‘I don’t like bullies even if they are the children of Zeus.’
Hercules saves a young woman from drowning and immediately falls in love with her. Unfortunately, she is the daughter of the Queen of Lydia, and her heart already belongs to another. Hercules is tricked into performing various labours while palace soldiers fetch Samson to fight him…
Good-natured action spoof on the Peplum genre with the legendary demi-god ending up not just matched against the Biblical strongman but also facing musclemen Maciste and Ursus. The fact that the results are more dull than funny is down to a padded script that fails to demonstrate much in the way of wit or invention.
Slacking between jobs, Hercules (Alan Steel) pulls his horse up at a crossroads when the disembodied voice of Zeus gives him a choice. Take the left-hand path to virtue or the right-hand path to pleasure. Despite his daddy’s suggestion (accompanied by a lightning bolt!), Steel goes right, heading for the kingdom of Lydia which is supposed to be filled with beautiful women. On the way, he stops to perv over some of them who are swimming in the sea but intervenes to save Princess Omphale (Elisa Montés) when she gets trapped in a net. Rather than be grateful the sulky little brat seems a bit put out, especially when Steel declares his love for her to mum Queen Nemea (Lia Zoppelli). It turns out she’s already in a secret Romeo and Juliet relationship with Inor (Luciano Marin) who is the son of troublesome hill chieftain, Lico (Livio Lorenzon).
Right away, Zoppelli and her chief advisor Nino Dal Fabbro encourage Steel’s amorous attentions, hoping to use him to rid the kingdom of Lorenzon and his violent tribe. Meanwhile, dwarf Arnaldo Fabrizio helps the young lovers by taking the place of oracle Astra (Hélène Chanel) during an important ceremony and making his own proclamation: that Steel must find the strongest man in the world before he can tie the knot.
When the four strongmen finally come together for the melee at the finish, it’s likely that most of the audience will not be too engaged. It’s an amiable enough adventure and Steel (real name Sergio Ciani) gives us a Hercules far more in the easy-going vein of Reg Park than the usual wooden mythological hero. The other legendary heroes comic banter mainly consists of Ross and Lavor bullying the now-weakened Moretti while he whines and waits for his hair to grow back. It’s not particularly pleasing even if director Giorgio Capitani thankfully resists the urge to turn the physical humour into crude slapstick. The fact that the film was re-titled as ‘Samson’s Mighty Challenge’ in the English-speaking world is a bit of a puzzle, considering that the character spends most of the time without his superhuman strength and only really engages in the action via a poorly-choreographed brawl with Ciani at the climax.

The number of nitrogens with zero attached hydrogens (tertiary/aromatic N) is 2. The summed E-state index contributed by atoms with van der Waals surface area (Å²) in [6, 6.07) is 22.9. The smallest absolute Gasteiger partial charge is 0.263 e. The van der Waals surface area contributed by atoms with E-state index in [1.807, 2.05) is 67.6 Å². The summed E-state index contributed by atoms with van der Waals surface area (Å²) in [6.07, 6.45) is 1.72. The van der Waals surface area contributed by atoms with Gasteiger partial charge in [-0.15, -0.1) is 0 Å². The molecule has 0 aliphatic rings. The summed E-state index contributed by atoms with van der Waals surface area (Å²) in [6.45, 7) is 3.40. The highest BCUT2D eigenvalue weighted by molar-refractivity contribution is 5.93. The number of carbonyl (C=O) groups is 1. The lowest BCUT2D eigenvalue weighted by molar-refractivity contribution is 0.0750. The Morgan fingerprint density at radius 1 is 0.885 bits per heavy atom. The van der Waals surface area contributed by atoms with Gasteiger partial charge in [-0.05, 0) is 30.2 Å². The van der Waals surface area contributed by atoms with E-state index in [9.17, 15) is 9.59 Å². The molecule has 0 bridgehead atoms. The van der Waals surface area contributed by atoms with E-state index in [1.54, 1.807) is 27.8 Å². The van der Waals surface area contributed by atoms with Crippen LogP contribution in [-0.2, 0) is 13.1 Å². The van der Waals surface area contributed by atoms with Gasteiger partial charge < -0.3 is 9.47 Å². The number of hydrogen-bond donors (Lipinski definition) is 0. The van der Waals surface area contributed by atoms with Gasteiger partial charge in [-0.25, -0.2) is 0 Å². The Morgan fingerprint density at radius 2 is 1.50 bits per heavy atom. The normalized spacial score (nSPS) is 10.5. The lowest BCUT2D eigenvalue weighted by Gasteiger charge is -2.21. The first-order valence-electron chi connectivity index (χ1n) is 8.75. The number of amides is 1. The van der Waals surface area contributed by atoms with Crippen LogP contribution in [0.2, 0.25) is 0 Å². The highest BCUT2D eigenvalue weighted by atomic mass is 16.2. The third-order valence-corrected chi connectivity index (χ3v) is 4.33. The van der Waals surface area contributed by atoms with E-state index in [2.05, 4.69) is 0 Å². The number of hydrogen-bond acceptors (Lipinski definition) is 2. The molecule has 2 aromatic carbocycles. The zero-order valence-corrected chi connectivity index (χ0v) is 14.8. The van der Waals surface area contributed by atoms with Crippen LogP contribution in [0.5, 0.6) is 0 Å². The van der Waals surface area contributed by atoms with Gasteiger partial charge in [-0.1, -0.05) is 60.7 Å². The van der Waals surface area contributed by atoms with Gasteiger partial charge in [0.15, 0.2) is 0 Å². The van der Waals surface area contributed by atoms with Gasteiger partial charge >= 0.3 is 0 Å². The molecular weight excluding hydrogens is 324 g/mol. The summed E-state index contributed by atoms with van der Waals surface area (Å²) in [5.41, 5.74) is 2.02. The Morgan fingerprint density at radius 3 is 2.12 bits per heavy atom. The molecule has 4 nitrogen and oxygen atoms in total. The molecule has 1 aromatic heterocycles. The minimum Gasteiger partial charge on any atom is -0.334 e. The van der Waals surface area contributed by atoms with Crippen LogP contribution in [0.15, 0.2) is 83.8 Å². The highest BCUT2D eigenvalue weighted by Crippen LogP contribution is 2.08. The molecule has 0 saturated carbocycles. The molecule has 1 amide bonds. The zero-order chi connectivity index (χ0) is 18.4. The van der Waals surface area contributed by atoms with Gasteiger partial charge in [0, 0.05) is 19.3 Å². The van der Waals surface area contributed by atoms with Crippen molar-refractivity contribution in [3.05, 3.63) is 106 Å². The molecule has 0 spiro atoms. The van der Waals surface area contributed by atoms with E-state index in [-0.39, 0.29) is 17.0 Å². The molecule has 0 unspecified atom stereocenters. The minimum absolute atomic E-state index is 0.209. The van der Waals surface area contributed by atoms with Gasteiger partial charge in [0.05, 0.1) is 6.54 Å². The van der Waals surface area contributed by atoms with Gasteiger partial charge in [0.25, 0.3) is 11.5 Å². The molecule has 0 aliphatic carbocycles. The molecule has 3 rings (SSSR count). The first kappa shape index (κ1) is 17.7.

Ciani played almost exclusively in Peplum from 1959 to 1964, portraying Samson and Maciste in various films, which were often re-dubbed and re-titled as ‘Hercules’ vehicles in the United States. However, he had already played the demi-god officially earlier that year in ‘Hercules Against Rome’ (1964). After the Peplum cycle ended, he appeared in early Giallo ‘A… For Assassin’ (1966), and appeared sporadically throughout the 1970s, mostly in Westerns, before retiring at the end of the decade.
Of the other strongmen, both Moretti or Larvor only had brief film careers, but Ross was far more successful. After working with horror maestro Mario Bava on Western ‘Savage Gringo’ (1966), the director went on to cast him in his later Giallo ‘Five Dolls For An August Moon’ (1970). Throughout the rest of the decade, Ross appeared in other examples of that genre such as ‘Naked Girl Murdered In The Park’ (1973) and ‘The Killer Reserved Nine Seats’ (1974). He also had roles in mob movies such as Fernando Di Leo’s well-regarded ‘Il Boss/Murder Inferno’ (1973), was the male lead in ‘Werewolf Woman’ (1976) and in the following decade linked up with director Lucio Fulci for the controversial ‘The New York Ripper’ (1982) and ‘Rome 2033: The Fighter Centurions’ (1983).
This is an amiable romp that parodies the Peplum genre at the end of its life. However, neither the production nor the comedy displays a great deal of quality.
Ursus, the Terror of the Kirghiz/Ursus, il terrore dei kirghisi/Hercules, Prisoner of Evil (1964) – Mark David Welsh
Samson/Sansone (1961) – Mark David Welsh
Samson Against the Black Pirate/Sansone contro il corsaro nero/Hercules and the Black Pirate (1964) – Mark David Welsh